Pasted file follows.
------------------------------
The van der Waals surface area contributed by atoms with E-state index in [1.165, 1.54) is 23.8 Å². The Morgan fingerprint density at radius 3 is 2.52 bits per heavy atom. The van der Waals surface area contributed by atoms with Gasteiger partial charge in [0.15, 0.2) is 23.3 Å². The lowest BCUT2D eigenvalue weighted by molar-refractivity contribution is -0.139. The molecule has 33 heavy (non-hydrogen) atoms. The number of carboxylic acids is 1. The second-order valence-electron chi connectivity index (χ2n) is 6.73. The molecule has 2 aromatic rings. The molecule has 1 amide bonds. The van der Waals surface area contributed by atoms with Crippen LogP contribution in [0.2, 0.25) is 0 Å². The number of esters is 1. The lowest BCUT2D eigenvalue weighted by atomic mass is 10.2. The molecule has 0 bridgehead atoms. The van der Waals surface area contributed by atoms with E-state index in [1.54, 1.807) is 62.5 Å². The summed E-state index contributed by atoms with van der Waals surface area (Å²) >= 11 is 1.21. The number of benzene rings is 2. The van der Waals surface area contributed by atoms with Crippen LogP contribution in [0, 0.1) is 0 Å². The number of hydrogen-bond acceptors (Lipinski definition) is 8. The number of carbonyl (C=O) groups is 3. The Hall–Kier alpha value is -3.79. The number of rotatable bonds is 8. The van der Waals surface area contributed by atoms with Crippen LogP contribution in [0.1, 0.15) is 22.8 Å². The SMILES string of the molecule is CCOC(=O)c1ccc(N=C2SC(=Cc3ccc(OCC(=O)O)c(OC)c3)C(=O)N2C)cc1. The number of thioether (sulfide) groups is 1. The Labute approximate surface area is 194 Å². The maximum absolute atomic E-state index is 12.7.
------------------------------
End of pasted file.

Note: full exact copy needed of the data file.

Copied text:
The van der Waals surface area contributed by atoms with E-state index in [1.165, 1.54) is 23.8 Å². The Morgan fingerprint density at radius 3 is 2.52 bits per heavy atom. The van der Waals surface area contributed by atoms with Gasteiger partial charge in [0.15, 0.2) is 23.3 Å². The lowest BCUT2D eigenvalue weighted by molar-refractivity contribution is -0.139. The molecule has 33 heavy (non-hydrogen) atoms. The number of carboxylic acids is 1. The second-order valence-electron chi connectivity index (χ2n) is 6.73. The molecule has 2 aromatic rings. The molecule has 1 amide bonds. The van der Waals surface area contributed by atoms with Crippen LogP contribution in [0.2, 0.25) is 0 Å². The number of esters is 1. The lowest BCUT2D eigenvalue weighted by atomic mass is 10.2. The molecule has 0 bridgehead atoms. The van der Waals surface area contributed by atoms with E-state index in [1.54, 1.807) is 62.5 Å². The summed E-state index contributed by atoms with van der Waals surface area (Å²) >= 11 is 1.21. The number of benzene rings is 2. The van der Waals surface area contributed by atoms with Crippen LogP contribution in [0, 0.1) is 0 Å². The number of hydrogen-bond acceptors (Lipinski definition) is 8. The number of carbonyl (C=O) groups is 3. The Hall–Kier alpha value is -3.79. The number of rotatable bonds is 8. The van der Waals surface area contributed by atoms with Crippen LogP contribution in [0.1, 0.15) is 22.8 Å². The SMILES string of the molecule is CCOC(=O)c1ccc(N=C2SC(=Cc3ccc(OCC(=O)O)c(OC)c3)C(=O)N2C)cc1. The number of thioether (sulfide) groups is 1. The Labute approximate surface area is 194 Å². The maximum absolute atomic E-state index is 12.7.